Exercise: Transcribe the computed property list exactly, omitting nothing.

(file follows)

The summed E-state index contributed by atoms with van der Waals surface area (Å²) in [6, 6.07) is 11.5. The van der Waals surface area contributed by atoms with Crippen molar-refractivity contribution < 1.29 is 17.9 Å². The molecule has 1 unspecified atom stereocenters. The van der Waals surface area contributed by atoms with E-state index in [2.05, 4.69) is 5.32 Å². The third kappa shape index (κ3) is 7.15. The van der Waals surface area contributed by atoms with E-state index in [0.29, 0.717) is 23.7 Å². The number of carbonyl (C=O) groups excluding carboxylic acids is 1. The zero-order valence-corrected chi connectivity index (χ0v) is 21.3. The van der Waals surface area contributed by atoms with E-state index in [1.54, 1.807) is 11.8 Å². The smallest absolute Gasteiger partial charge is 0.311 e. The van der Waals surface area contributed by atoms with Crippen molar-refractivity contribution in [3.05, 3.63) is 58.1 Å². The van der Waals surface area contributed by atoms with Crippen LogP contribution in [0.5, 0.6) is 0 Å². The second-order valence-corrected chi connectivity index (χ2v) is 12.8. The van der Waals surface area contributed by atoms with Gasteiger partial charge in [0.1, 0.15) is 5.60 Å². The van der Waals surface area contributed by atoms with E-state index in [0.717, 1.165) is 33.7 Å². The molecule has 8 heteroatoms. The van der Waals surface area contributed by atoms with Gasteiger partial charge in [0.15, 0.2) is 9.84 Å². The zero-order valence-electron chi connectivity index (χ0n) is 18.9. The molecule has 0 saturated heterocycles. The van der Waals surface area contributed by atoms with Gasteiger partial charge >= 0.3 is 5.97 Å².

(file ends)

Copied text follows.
The summed E-state index contributed by atoms with van der Waals surface area (Å²) in [6, 6.07) is 11.5. The van der Waals surface area contributed by atoms with Crippen molar-refractivity contribution < 1.29 is 17.9 Å². The molecule has 1 unspecified atom stereocenters. The van der Waals surface area contributed by atoms with E-state index in [2.05, 4.69) is 5.32 Å². The third kappa shape index (κ3) is 7.15. The van der Waals surface area contributed by atoms with E-state index in [0.29, 0.717) is 23.7 Å². The number of carbonyl (C=O) groups excluding carboxylic acids is 1. The zero-order valence-corrected chi connectivity index (χ0v) is 21.3. The van der Waals surface area contributed by atoms with E-state index in [1.54, 1.807) is 11.8 Å². The smallest absolute Gasteiger partial charge is 0.311 e. The van der Waals surface area contributed by atoms with Crippen molar-refractivity contribution in [3.05, 3.63) is 58.1 Å². The van der Waals surface area contributed by atoms with Crippen LogP contribution in [0.5, 0.6) is 0 Å². The second-order valence-corrected chi connectivity index (χ2v) is 12.8. The van der Waals surface area contributed by atoms with Gasteiger partial charge in [0.1, 0.15) is 5.60 Å². The van der Waals surface area contributed by atoms with E-state index in [0.717, 1.165) is 33.7 Å². The molecule has 8 heteroatoms. The van der Waals surface area contributed by atoms with Gasteiger partial charge in [0.15, 0.2) is 9.84 Å². The zero-order valence-electron chi connectivity index (χ0n) is 18.9. The molecule has 0 saturated heterocycles. The van der Waals surface area contributed by atoms with Gasteiger partial charge >= 0.3 is 5.97 Å².